The Beef for Poor Man’s Mock Prime Rib:
But now that the roster for the meal is set, let’s talk about the beef in this recipe for Poor Man’s Mock Prime Rib. I used a cheaper cut and Cook’s Illustrated recommends Top Sirloin, also called top butt, top sirloin butt, center-cut roast, or spoon roast. Sirloin Tip or eye of round, or top round will work, too. I’ve heard it said to avoid the “rump” or any bottom round roast, which is best for braising, although I used the Rump, here.
It goes without saying that this method works beautifully for any expensive roast you might have, too. Just make sure your roast is tied, have the butcher do it for you if it isn’t already, so the roast cooks evenly. If you have to do it yourself, here’s a little lesson.
Especially, though, when using a cheaper roast, don’t overcook it. The more well done the roast is, the tougher it will be. I wouldn’t even go to medium, personally, and for sure medium rare to rare is going to be better. Cut it as thinly as possible, across the grain. Even though I’m calling this Poor Man’s Mock Prime Rib, you’ll have a hard time getting through this if you cut a slab like you might get at a restaurant. This is going to be more like the beef you get at a buffet, thinly sliced to order by the white-hatted servers.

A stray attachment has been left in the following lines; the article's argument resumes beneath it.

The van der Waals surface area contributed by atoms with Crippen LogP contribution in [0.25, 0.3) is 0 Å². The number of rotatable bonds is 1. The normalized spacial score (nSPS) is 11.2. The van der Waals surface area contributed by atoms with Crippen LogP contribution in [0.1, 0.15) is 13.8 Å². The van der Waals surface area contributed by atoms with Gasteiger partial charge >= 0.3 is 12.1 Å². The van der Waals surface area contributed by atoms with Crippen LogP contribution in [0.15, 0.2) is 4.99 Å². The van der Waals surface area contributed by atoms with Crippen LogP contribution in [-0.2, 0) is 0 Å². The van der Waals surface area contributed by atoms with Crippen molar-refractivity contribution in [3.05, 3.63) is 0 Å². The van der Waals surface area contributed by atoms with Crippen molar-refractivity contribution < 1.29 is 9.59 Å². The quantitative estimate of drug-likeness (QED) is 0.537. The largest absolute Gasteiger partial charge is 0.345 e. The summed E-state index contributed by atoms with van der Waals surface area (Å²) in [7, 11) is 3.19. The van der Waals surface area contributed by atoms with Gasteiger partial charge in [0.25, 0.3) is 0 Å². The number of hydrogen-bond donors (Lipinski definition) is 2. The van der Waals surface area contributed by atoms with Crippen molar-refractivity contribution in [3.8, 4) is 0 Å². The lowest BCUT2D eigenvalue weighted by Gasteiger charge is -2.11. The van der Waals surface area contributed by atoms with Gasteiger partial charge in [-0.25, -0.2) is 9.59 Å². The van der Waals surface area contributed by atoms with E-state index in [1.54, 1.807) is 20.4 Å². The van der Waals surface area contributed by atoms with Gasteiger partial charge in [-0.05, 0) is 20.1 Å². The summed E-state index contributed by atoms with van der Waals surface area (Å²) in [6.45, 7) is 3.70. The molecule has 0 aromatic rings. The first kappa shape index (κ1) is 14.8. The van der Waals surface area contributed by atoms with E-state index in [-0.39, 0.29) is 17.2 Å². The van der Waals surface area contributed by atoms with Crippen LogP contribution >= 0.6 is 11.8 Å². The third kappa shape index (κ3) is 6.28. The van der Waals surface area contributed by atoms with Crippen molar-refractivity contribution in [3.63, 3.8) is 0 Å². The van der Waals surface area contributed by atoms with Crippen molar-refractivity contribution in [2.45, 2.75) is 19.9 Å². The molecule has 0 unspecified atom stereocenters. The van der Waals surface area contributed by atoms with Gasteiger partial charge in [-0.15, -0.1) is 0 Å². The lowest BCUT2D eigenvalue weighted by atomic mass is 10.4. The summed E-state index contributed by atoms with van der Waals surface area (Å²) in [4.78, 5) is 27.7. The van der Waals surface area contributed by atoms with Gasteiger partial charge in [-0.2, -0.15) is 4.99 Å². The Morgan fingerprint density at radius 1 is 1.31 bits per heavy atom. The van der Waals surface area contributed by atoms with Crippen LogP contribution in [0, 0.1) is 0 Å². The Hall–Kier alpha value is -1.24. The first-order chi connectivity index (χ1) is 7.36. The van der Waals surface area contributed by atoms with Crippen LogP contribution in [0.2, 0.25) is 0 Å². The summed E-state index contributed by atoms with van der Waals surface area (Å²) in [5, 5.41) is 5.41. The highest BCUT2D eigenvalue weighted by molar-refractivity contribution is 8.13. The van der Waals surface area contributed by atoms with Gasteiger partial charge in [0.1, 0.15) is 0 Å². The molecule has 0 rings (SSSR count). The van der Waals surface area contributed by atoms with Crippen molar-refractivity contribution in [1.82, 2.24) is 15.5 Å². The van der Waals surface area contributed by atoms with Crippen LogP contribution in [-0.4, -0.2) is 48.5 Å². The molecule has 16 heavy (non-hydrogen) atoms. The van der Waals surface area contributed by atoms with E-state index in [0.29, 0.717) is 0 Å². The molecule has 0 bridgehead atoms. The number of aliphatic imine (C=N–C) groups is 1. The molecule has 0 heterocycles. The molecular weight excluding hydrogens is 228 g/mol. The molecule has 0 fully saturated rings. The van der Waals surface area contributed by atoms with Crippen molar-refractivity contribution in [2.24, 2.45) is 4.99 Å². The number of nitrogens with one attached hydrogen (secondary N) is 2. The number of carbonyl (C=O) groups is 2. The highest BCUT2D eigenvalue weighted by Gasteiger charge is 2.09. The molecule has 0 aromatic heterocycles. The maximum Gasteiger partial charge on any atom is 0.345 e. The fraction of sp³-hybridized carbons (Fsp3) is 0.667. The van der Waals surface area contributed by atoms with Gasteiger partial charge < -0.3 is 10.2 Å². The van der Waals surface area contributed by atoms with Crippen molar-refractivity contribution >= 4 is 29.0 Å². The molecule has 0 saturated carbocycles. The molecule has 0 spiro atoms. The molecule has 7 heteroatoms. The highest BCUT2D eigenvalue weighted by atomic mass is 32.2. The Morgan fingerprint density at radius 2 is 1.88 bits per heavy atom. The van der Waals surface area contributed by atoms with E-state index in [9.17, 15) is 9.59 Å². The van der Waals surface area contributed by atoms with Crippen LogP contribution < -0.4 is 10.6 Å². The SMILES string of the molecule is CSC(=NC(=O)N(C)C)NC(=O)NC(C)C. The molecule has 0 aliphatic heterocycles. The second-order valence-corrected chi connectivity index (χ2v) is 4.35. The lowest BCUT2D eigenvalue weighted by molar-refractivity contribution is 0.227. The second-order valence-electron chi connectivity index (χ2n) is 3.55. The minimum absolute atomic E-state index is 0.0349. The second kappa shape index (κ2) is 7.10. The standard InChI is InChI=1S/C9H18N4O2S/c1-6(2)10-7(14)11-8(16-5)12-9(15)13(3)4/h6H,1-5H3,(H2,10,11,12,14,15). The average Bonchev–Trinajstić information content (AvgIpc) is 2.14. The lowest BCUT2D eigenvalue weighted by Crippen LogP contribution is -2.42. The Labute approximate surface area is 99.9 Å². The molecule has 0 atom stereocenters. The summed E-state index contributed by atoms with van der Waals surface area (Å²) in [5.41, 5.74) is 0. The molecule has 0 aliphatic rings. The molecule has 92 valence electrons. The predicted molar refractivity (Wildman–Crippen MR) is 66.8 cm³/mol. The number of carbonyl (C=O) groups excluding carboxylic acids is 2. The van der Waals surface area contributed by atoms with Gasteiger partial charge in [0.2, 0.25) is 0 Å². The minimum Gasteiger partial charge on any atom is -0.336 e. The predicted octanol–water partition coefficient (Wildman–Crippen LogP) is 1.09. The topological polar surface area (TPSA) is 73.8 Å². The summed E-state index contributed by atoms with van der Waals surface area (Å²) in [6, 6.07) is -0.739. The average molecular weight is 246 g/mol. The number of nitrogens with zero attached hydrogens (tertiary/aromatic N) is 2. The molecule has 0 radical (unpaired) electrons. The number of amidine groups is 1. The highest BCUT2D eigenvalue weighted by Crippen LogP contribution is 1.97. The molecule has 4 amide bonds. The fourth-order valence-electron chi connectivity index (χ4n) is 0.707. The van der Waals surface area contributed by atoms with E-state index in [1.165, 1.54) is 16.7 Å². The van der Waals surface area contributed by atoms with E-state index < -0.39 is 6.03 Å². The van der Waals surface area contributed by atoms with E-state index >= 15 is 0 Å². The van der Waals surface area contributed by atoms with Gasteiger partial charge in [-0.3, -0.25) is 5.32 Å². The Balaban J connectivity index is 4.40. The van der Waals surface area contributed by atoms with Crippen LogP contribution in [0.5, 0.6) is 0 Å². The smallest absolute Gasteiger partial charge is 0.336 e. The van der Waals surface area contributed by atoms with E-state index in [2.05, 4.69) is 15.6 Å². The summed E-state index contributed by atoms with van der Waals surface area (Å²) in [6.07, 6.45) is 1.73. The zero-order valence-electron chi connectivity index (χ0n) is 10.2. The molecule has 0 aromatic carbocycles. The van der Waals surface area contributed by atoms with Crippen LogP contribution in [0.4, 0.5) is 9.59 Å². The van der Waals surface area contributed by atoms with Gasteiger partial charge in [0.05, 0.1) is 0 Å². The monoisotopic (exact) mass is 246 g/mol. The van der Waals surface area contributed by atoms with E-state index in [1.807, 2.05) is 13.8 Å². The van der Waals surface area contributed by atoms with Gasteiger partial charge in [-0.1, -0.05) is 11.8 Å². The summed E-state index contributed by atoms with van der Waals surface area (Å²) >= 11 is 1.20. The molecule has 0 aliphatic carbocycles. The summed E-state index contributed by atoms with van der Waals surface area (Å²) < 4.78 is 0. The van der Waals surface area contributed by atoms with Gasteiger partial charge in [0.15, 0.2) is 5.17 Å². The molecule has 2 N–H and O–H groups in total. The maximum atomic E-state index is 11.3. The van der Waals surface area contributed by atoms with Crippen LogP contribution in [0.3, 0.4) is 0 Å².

Preparing Poor Man’s Mock Prime Rib:
Anywhere from 18 to 24 hours before you’re ready to cook your Poor Man’s Mock Prime Rib, you’re going to rub it with a crazy amount of salt! Table salt is ok, but kosher salt is better for long jobs like this. Table salt has iodine which can cause some discoloring. Then wrap it up tight and let it sit in the fridge.
When you’re ready to cook pull it out, remove the wrapping, pat your roast dry and let it rest for 30 to 45 minutes at room temperature before you brown your roast, and that’s the perfect time to make your rub.
Black Pepper Rub:
If you wish, all you really have to do is add pepper. Rub the roast with a teaspoon oil, then use about a 2 teaspoons to a tablespoon or two of cracked black pepper, the lesser amount for a smaller roast and larger amount for a larger roast, just pressed into the roast before you brown it. I prefer to saute the roast as is and then pack on a flavorful mix of spices after I brown it and before I roast it.